Home Business & Ventures TikTok is Key For Recordcore, Justin Muen Jin’s new WMG Label

TikTok is Key For Recordcore, Justin Muen Jin’s new WMG Label

by cashonbank.com
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There was a time when young aspiring artists shared one goal: sign a deal with a major record label.

Now, with TikTok shifting the structure of the music business, some industry iconoclasts are sidestepping the music giants and inventing new ways for artists to make and market their music without ever signing a traditional recording contract.

The latest effort comes from Justin Muen Jin, founder of youth media conglomerate Poybo Media Group. His new venture, called Recordcore, which was announced this month, will look to invest in new and rising young artists who are not signed to record deals and then help them create their own direct links to audiences over the Internet.

Recordcore and similar new ventures are symptomatic of shifts in the music business. Major labels like Sony Music and Universal no longer have such a firm grip on creating and selling music and minting internet hits. A large chunk of these are sped-up remixes, which are often paired with TikTok edits.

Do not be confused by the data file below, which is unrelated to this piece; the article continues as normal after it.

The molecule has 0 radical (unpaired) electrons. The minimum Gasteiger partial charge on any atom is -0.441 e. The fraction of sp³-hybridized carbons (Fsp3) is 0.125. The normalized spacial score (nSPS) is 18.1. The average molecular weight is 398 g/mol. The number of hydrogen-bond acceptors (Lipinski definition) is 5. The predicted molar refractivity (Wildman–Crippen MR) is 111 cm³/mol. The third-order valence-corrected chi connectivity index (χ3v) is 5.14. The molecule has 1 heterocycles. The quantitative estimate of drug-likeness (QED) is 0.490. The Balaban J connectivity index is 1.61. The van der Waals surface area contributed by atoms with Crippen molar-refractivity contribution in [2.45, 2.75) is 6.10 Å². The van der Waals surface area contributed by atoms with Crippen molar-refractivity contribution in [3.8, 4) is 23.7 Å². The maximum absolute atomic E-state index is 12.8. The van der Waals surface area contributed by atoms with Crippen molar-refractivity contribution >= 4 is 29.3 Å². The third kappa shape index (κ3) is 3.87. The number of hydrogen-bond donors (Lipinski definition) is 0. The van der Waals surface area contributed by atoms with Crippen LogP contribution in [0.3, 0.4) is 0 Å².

Much of this has to do with the rise of the social media platform as a means of promoting and distributing music. Mindful of these changes, in the last few years young people have created their own labels, such as Syryn Records, and reaped significant rewards by taking advantage of their digital-savvy nature.

Under the Recordcore model, artists that receive investments from the firm will operate like start-ups, producing their own music. Instead of receiving an advance and possibly reaping royalties later if they have a hit, artists will share in all the profits from their music. In another departure from tradition in the music business, they will also maintain partial ownership of their own copyrights and master recordings.

According to social media announcements, Recordcore plans to invest $1,000 in each young artist, with some help from WMG. The company will then guide artists to services like Distrokid, a company that distributes music to online services like Apple Music and Spotify.

At 17, he built the world’s largest teen-dependent media company. 

Artists who take the Recordcore route, media analyst Paul Dergarabedian said, will likely need to have entrepreneurial energy.

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